How is Larry making his case for Alzheimer's research and basic science in general? And what are his thoughts on CIRM (California Institute for Regenerative Medicine)? Goldstein is as eloquent a speaker as he is passionate.

A Great Time to Be in Biology: Steve Quake, Stanford

Podcast brought to you by: Ingenuity Variant Analysis - Identify causal variants from human sequencing data in just hours.

Guests:

Steve Quake, PhD, Professor, Bioengineering, Stanford
Bio and Contact Info

Listen (4:45) Bringing physics to biology

Listen (6:28) New technology driving the study of single cells

Listen (4:30) A great time to be in biology

Listen (4:32) Thoughts on privacy and incidental findings

Listen (4:05) What is holding back the adoption of genomic medicine?

Asked about how he comes up with so many inventions, today's guest, Steve Quake, replies that he is "impatient." It's a quick answer that leaves a lasting sting. Last year when Steve won the Lemelsen-MIT award for being such a mad-inventor, Jim Plummer, dean of the Stanford School of Engineering, wrote of Steve: “It is important to remember that, at just 43 years old, Steve Quake has introduced a number of inventions, any one of which most people would consider a lifetime achievement — and there’s more to come. The true measure of the man, however, is less in his remarkable productivity, but in the profound reach of his inventions".

Beginning with a discussion about the technology Steve developed and commercialized to drive the study of single cell genomics, our interview continues on into the realm of genomic medicine and and the future of biology. Is Steve a believer that we'll be living to 200 yrs old anytime soon? And what are his thoughts on the issue of incidental findings? Listen to Steve's latest ideas in today's program.

NOTE: Since this interview was taped, Steve was elected to the National Academy of Sciences. http://engineering.stanford.edu/research-profile/quake-elected-national-...

Garry Nolan: Trailblazing Single Cell Analysis

Podcast brought to you by: Fluidigm - The leader in single-cell genomics and maker of the C1™ Single-Cell Auto Prep System. The path less traveled just go easier.

Guests:

Garry Nolan, PhD, Professor of Microbiology and Immunology, Stanford University School of Medicine Bio and Contact Info

Listen (6:41) Why is the focus on the single cell so important?

Listen (5:18) Low hanging fruit from bulk analysis already picked

Listen (6:29) What has been the response to your work?

Listen (6:25) Commercializing work as diagnostics at Nodality

Listen (6:38) Biggest challenge is to simplify

Making a big decision several years ago that his lab would have the single focus on the single cell, Gary Nolan has become a global leader in a new discipline. In today's show, he shares his conviction that the next frontier in biology is to expand the number of parameters wherein the individual cell can be studied. "The low hanging fruit from bulk analysis has already been picked," he says. Gary is a founder of two companies, Rigel Pharma (publicly traded) and Nodality, wherein his research is being commercialized. Is 2013 the year of single cell genomics, we ask this trailblazer.

Democratizing Single Cell Genomics with Gajus Worthington, Fluidigm

Podcast brought to you by: Ingenuity Variant Analysis - Identify causal variants from human sequencing data in just hours.

Guest: Gajus Worthington, CEO, Fluidigm Bio and Contact Info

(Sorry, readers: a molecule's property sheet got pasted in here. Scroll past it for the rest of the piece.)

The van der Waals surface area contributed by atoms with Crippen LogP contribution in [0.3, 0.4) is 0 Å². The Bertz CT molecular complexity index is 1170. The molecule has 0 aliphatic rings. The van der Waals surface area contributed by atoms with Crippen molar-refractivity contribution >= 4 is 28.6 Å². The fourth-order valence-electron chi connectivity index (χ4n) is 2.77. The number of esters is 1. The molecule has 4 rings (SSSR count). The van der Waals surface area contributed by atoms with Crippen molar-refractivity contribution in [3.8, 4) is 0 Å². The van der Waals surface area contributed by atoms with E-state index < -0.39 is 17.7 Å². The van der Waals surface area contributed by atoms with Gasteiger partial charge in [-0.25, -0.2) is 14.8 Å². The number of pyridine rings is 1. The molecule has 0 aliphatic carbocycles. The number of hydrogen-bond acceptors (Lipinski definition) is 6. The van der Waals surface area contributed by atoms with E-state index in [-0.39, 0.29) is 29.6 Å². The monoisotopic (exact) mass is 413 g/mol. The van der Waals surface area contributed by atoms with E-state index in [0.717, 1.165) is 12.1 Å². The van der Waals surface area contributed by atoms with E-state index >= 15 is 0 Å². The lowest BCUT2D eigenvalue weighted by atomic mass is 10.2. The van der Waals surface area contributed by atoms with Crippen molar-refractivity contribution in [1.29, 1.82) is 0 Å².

Chapters: (Advance the marker)

0:39 Looking at heterogeneity

6:18 How is your technology driving the study of single cells

13:35 Overcoming skepticism

18:29 The promise of IPS dependent on looking at cells separately

21:11 Single cell genomics will expand to every area of cell biology

25:31 Are you the next big Illumina?

30:01 BONUS: Chip holds as much plumbing as a one-thousand-room hotel

Gajus Worthington has a message. Molecular biologists have been studying the genetics of individual cells (single cell) for a long time. But the amount of manual labor required has been prohibitive to achieving sufficiently large data sets. Fluidigm, a tools company in South San Francisco, co-founded by Worthington, is changing that. Now a single micro fluidics chip that contains as much plumbing as a one-thousand-room hotel is driving the adoption of single cell genomics research. In today's interview, Worthington, also CEO of Fluidigm, explains the company's technology and some of its applications.

We've heard a lot lately about the heterogeneous nature of cancer tumors. But there is heterogeneity everywhere, including stem cells. "Some iPS (induced pluripotent stem) cells are more "gifted" than others," Worthington explains. "To make iPS achieve its promise, and the promise is amazing, you have to understand the mechanism by which these "gifted" cells go from one type to another." One assumes the company's name comes from the two words "fluidics" and "paradigm." Fluidigm's technology is enabling researchers to make a shift in paradigm necessary to go ever deeper into the complexity of biology. Will they be the next Illumina?

Highlights of the 5th Personalized Medicine World Conference

This week the always spectacularly organized Tal Behar and her team put on the 5th annual Personalized Medicine World Conference (#PMWCintl). I want to mention a couple highlights from the conference: prenatal diagnostics and cell profiling.

Prenatal Diagnostics

Tumor Heterogeneity and Personalized Medicine

My recent blog post, Tumor heterogeneity, revealed…, discussed the New England Journal of Medicine article by Gerlinger and colleagues describing the genetic heterogeneity found both within a patient’s individual tumor nodules and between spatially separate nodules. There has been a substantial amount of discussion of this work and angst about how it might signal the end of personalized medicine even before it really got started.